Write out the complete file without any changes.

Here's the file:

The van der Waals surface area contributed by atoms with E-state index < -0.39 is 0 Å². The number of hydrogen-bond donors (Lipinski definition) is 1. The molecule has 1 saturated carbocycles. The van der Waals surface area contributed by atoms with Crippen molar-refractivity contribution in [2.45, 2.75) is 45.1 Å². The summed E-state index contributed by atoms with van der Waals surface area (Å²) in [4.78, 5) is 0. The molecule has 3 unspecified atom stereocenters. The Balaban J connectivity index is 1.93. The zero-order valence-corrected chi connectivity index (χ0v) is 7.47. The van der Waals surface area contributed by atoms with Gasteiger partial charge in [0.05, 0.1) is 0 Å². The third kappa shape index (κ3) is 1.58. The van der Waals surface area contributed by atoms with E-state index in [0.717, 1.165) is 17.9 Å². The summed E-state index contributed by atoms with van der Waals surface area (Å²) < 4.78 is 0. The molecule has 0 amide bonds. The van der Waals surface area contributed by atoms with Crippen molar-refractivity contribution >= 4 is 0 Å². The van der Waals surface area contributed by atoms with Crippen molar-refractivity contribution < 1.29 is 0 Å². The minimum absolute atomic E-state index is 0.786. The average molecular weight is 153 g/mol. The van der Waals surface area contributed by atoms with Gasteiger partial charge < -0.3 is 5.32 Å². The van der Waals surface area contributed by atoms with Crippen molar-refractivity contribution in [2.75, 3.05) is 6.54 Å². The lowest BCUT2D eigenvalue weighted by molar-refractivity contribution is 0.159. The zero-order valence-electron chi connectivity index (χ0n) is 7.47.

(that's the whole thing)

The van der Waals surface area contributed by atoms with E-state index < -0.39 is 0 Å². The number of hydrogen-bond donors (Lipinski definition) is 1. The molecule has 1 saturated carbocycles. The van der Waals surface area contributed by atoms with Crippen molar-refractivity contribution in [2.45, 2.75) is 45.1 Å². The summed E-state index contributed by atoms with van der Waals surface area (Å²) in [4.78, 5) is 0. The molecule has 3 unspecified atom stereocenters. The Balaban J connectivity index is 1.93. The zero-order valence-corrected chi connectivity index (χ0v) is 7.47. The van der Waals surface area contributed by atoms with Gasteiger partial charge in [0.05, 0.1) is 0 Å². The third kappa shape index (κ3) is 1.58. The van der Waals surface area contributed by atoms with E-state index in [0.717, 1.165) is 17.9 Å². The summed E-state index contributed by atoms with van der Waals surface area (Å²) < 4.78 is 0. The molecule has 0 amide bonds. The van der Waals surface area contributed by atoms with Crippen molar-refractivity contribution >= 4 is 0 Å². The van der Waals surface area contributed by atoms with Crippen molar-refractivity contribution < 1.29 is 0 Å². The minimum absolute atomic E-state index is 0.786. The average molecular weight is 153 g/mol. The van der Waals surface area contributed by atoms with Gasteiger partial charge < -0.3 is 5.32 Å². The van der Waals surface area contributed by atoms with Crippen molar-refractivity contribution in [2.75, 3.05) is 6.54 Å². The lowest BCUT2D eigenvalue weighted by molar-refractivity contribution is 0.159. The zero-order valence-electron chi connectivity index (χ0n) is 7.47.